US-based long-only funds have unwound more than $6 billion in US-listed China stocks this year amid increasing tensions between Washington and Beijing and a fading Chinese recovery outlook.
According to a Morgan Stanley research report, mutual funds and ETFs domiciled in the United States were among the major sellers, offloading $640 million of Chinese ADRs this month as of May 26. That took the total net selling in 2023 to $6.11 billion.
The Nasdaq Golden Dragon China Index of New York-listed mainland companies, consisting mainly of internet giants such as Alibaba Group, Baidu.com and JD.com, lost 5.6% this month, in sharp contrast to a 7.9% jump in the broader Nasdaq.
The China index, a gauge of Chinese American depositary receipts (ADRs), fell 10% in April. The index has lost about half of its gains from a remarkable rally that began last October, after China eased its harsh ‘zero-Covid’ restrictions.
“It is a matter of economic growth and geopolitics. Investors are adjusting their expectations on China’s cyclical rebound,” Gary Ng, senior economist at Natixis Corporate and Investment Bank, said.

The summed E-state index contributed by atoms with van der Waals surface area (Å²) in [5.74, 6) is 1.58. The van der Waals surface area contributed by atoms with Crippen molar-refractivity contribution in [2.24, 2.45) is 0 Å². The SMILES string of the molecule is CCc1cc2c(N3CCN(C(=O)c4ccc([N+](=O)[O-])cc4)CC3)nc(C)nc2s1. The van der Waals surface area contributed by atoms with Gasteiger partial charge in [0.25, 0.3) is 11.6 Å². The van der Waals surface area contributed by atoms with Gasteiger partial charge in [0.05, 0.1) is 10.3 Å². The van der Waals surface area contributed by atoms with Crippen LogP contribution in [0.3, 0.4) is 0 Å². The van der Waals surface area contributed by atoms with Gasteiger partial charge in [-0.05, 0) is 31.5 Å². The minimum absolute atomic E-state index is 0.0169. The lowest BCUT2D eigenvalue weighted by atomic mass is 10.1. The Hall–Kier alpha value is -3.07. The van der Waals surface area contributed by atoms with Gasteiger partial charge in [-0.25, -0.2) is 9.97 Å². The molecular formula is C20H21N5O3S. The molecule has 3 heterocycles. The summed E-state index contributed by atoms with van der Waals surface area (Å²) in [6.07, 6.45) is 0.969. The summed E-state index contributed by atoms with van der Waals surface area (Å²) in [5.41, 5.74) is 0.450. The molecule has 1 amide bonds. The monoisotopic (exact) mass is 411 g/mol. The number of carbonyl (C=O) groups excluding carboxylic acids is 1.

“The ongoing US-China tensions may also spook investors, and the news flow has been negative with tighter restrictions from both sides.”
Recent economic data has also pointed to a faltering recovery in China. Data released over the weekend showed industrial profit in the country had slumped 20.6% in the first four months of the year.
Investors have also been tense over escalating Sino-US disputes relating to technology and trade.
Last week, Beijing imposed a ban on the sale of some chips by US-based Micron Technology. That prompted a US lawmaker to suggest retaliatory trade curbs on Chinese memory chip maker Changxin Memory Technologies (CXMT).
“The market is diversifying to other options with a better story and lower policy risks in the short run, such as Japan,” Ng said.
The total market value of US-listed Chinese stocks has shrunk by $102 billion since the end of March, according to calculations from Refinitiv data.
Some long-term money and large institutions in the United States are still in the process of lowering exposure to China, Kevin Liu, managing director and strategist at CICC Research, said in a note last week.
US investors would rather buy “China proxies”, such as French luxury brands or other emerging market stocks benefitting from China’s reopening, than directly trade China equities, he said.
US hedge funds with a mixture of long and short positions kept their exposure to China ADRs largely unchanged in May, but short interest is rising, Morgan Stanley said.
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